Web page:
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When strewn together, words can create a masterpiece of pleasure, insight and escape. In some way or another, the power of words move us to a higher emotional level, whether it comes in a positive or negative form. It was Rudyard Kipling who said, “Words are, of course, the most powerful drug used by mankind.” I agree with his statement. Words can persuade the most heinous of crimes by overturning government, annihilating people or a cause, and inflaming prejudices. They are dangerous and empowering.
 

“The words. Why did they have to exist? Without them, there wouldn’t be any of this.” – Markus Zusak, The Book Thief

The above quote is referring to Adolph Hitler. All Hitler used were words to coerce others to join in his personal crusade against the Jews, and inflict fear all around him. It’s a perfect example of Kipling’s quote.

Movie Poster of The Book Thief

Whether the story is fiction or non-fiction, life plays a vital role in weaving words into narrative. Life is a writer’s research. I believe writing is a way writers share their life with the world using dramatic flair and making the mundane spectacular. Words connect us. I picked some of my favorite author quotes to help show how writers benefit from life. We all have a story to tell. When we observe the smallest of details to a catastrophic event, these observations are what help us create. Writers absorb the fractures, triumphs, cynicism, shock, and compassion in humanity, and then drain the words onto paper as if experiencing it at that moment.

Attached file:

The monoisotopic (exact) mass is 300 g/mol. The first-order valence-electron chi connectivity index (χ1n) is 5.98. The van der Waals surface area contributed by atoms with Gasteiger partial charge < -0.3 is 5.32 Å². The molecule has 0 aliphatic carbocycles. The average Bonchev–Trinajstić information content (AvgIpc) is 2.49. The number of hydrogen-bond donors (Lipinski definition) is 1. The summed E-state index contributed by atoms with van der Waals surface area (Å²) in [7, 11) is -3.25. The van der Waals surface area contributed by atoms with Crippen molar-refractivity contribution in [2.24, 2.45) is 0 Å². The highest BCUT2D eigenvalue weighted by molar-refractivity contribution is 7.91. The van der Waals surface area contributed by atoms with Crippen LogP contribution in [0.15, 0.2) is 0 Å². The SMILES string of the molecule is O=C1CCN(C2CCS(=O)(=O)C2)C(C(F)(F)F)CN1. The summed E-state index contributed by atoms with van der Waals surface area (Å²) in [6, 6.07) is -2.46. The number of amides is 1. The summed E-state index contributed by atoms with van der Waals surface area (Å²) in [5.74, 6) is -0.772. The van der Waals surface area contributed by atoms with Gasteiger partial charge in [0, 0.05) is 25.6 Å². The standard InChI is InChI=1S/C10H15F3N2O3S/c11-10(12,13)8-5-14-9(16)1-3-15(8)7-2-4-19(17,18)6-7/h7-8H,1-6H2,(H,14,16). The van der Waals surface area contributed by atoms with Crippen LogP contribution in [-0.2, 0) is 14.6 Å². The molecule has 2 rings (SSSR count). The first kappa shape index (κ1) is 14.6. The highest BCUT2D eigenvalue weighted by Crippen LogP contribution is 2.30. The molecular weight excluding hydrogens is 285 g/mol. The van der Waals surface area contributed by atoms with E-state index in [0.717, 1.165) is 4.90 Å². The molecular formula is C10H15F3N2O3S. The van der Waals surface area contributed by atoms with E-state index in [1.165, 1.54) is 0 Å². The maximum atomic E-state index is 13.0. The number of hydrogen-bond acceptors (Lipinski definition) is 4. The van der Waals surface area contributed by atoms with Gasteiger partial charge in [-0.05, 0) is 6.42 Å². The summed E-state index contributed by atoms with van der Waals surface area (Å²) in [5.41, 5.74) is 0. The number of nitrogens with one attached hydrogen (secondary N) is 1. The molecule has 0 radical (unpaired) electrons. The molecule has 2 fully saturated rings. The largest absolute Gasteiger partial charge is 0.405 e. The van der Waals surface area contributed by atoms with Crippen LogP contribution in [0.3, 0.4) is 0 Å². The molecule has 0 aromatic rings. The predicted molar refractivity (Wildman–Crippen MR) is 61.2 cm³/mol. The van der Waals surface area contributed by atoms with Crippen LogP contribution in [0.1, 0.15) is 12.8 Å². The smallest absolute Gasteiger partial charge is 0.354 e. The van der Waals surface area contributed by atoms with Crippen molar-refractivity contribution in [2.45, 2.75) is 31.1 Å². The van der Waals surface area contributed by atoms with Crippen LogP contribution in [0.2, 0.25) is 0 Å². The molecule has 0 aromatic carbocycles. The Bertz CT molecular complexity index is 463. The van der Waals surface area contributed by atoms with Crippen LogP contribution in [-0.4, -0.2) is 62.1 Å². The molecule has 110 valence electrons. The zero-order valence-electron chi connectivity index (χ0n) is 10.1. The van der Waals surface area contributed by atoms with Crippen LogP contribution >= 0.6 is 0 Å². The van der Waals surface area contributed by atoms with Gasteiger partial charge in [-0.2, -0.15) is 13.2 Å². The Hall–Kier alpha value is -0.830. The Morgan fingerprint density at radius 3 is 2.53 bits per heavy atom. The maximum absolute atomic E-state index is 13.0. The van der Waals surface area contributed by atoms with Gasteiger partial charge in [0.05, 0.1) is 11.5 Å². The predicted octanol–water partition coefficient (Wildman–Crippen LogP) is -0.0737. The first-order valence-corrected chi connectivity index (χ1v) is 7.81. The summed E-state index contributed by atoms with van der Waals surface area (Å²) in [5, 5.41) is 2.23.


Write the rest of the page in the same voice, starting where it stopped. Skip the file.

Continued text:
• “Childhood devotions make unfaithful and fickle lovers.” – Carlos Ruiz Zafon The Shadow of the Wind
  • “Books are mirrors: you only see in them what you already have inside you.” – Carlos Ruiz Zafon The Shadow of the Wind
  • “But time binds us to aging flesh.” – Don DeLillo Underworld 

These quotes are from two different generation authors. Their words ring true to life. Very few things in childhood remain with us into adulthood. I agree with Carlos Ruiz Zafon regarding books are mirrors. Where we are in our lives, and how we feel when reading a book, are the components that make or break the reading experience.

Don DeLillo’s quote made me think of aging and how my body has changed over time. The words he uses are beautiful and sad. When I read Underworld, I finished feeling unsatisfied. I sometimes think I should read it again to see how it would affect me at this age.

  • “Her name hung in the air for a bit like the loose strands of a cobweb.” – Dennis Lehane Mystic River
  • “Heat rose from the streets with the intensity of a child’s fever.” – Erik Larson Devil in the White City
  • “Louisiana in September was like an obscene phone call from nature. The air-moist, sultry, secretive, and far from fresh.” – Tom Robbins The Jitterbug Perfume

All of these quotes show the reader the moment, character or setting. The beauty of writing is visualizing new people and worlds, and transferring that visualization onto the reader. In a sense, the ability to show is what the writer should gain from life. I have read many debates regarding show vs. tell. Some writers think show is overrated, and that telling is true to the idea of ‘storytelling.’ As a reader and writer, I don’t feel show is overrated or that telling is all you need. Like everything else in life, books need a balance between show vs. tell. Writers can’t show everything or it would bog down the story, and they shouldn’t just tell it because it robs the reader of imagination.